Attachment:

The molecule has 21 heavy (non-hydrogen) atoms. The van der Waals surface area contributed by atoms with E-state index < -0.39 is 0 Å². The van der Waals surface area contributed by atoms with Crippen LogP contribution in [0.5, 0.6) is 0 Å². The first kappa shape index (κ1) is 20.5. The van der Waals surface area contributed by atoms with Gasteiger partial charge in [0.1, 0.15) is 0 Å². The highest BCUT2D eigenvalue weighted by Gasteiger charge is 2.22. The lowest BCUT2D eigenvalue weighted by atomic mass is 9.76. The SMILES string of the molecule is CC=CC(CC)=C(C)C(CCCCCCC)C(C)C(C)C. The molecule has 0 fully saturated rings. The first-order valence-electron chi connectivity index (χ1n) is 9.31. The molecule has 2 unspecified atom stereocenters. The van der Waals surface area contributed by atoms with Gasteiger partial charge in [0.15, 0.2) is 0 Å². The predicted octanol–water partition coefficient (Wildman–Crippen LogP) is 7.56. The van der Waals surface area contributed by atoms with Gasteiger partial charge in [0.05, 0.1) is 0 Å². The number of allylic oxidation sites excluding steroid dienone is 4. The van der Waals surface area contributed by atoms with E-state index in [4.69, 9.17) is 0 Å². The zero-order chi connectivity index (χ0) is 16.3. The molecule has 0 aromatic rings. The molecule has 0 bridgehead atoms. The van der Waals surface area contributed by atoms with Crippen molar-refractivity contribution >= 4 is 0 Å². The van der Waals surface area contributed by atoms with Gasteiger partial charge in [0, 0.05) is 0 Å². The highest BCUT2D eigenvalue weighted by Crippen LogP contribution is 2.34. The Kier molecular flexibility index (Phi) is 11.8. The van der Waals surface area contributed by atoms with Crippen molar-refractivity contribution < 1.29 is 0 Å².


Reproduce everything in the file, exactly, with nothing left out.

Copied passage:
The molecule has 21 heavy (non-hydrogen) atoms. The van der Waals surface area contributed by atoms with E-state index < -0.39 is 0 Å². The van der Waals surface area contributed by atoms with Crippen LogP contribution in [0.5, 0.6) is 0 Å². The first kappa shape index (κ1) is 20.5. The van der Waals surface area contributed by atoms with Gasteiger partial charge in [0.1, 0.15) is 0 Å². The highest BCUT2D eigenvalue weighted by Gasteiger charge is 2.22. The lowest BCUT2D eigenvalue weighted by atomic mass is 9.76. The SMILES string of the molecule is CC=CC(CC)=C(C)C(CCCCCCC)C(C)C(C)C. The molecule has 0 fully saturated rings. The first-order valence-electron chi connectivity index (χ1n) is 9.31. The molecule has 2 unspecified atom stereocenters. The van der Waals surface area contributed by atoms with Gasteiger partial charge in [0.15, 0.2) is 0 Å². The predicted octanol–water partition coefficient (Wildman–Crippen LogP) is 7.56. The van der Waals surface area contributed by atoms with Gasteiger partial charge in [0.05, 0.1) is 0 Å². The number of allylic oxidation sites excluding steroid dienone is 4. The van der Waals surface area contributed by atoms with E-state index in [4.69, 9.17) is 0 Å². The zero-order chi connectivity index (χ0) is 16.3. The molecule has 0 aromatic rings. The molecule has 0 bridgehead atoms. The van der Waals surface area contributed by atoms with Crippen molar-refractivity contribution >= 4 is 0 Å². The van der Waals surface area contributed by atoms with Gasteiger partial charge in [0, 0.05) is 0 Å². The highest BCUT2D eigenvalue weighted by Crippen LogP contribution is 2.34. The Kier molecular flexibility index (Phi) is 11.8. The van der Waals surface area contributed by atoms with Crippen molar-refractivity contribution < 1.29 is 0 Å².